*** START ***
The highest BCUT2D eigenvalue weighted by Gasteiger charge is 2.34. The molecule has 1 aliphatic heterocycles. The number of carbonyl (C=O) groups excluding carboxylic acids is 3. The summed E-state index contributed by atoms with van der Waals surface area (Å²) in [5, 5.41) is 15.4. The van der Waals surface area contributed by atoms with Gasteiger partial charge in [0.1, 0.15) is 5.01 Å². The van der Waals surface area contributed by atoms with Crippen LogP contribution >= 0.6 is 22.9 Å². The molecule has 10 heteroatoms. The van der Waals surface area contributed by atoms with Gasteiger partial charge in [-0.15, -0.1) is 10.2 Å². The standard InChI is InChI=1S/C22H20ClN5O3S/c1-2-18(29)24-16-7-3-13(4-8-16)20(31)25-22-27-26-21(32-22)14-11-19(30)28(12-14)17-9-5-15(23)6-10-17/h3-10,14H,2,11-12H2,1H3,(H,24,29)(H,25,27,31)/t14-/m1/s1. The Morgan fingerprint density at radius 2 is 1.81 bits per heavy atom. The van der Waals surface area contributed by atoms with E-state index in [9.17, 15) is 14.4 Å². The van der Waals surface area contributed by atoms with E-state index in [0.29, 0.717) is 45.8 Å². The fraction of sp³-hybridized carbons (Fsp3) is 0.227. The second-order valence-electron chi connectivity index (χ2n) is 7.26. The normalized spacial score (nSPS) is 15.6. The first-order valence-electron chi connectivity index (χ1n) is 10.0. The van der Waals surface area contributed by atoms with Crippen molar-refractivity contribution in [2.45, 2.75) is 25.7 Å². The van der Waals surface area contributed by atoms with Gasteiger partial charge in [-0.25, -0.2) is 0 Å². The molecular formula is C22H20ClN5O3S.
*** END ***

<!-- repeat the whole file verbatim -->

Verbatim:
The highest BCUT2D eigenvalue weighted by Gasteiger charge is 2.34. The molecule has 1 aliphatic heterocycles. The number of carbonyl (C=O) groups excluding carboxylic acids is 3. The summed E-state index contributed by atoms with van der Waals surface area (Å²) in [5, 5.41) is 15.4. The van der Waals surface area contributed by atoms with Gasteiger partial charge in [0.1, 0.15) is 5.01 Å². The van der Waals surface area contributed by atoms with Crippen LogP contribution >= 0.6 is 22.9 Å². The molecule has 10 heteroatoms. The van der Waals surface area contributed by atoms with Gasteiger partial charge in [-0.15, -0.1) is 10.2 Å². The standard InChI is InChI=1S/C22H20ClN5O3S/c1-2-18(29)24-16-7-3-13(4-8-16)20(31)25-22-27-26-21(32-22)14-11-19(30)28(12-14)17-9-5-15(23)6-10-17/h3-10,14H,2,11-12H2,1H3,(H,24,29)(H,25,27,31)/t14-/m1/s1. The Morgan fingerprint density at radius 2 is 1.81 bits per heavy atom. The van der Waals surface area contributed by atoms with E-state index in [9.17, 15) is 14.4 Å². The van der Waals surface area contributed by atoms with E-state index in [0.29, 0.717) is 45.8 Å². The fraction of sp³-hybridized carbons (Fsp3) is 0.227. The second-order valence-electron chi connectivity index (χ2n) is 7.26. The normalized spacial score (nSPS) is 15.6. The first-order valence-electron chi connectivity index (χ1n) is 10.0. The van der Waals surface area contributed by atoms with Crippen molar-refractivity contribution in [2.45, 2.75) is 25.7 Å². The van der Waals surface area contributed by atoms with Gasteiger partial charge in [-0.25, -0.2) is 0 Å². The molecular formula is C22H20ClN5O3S.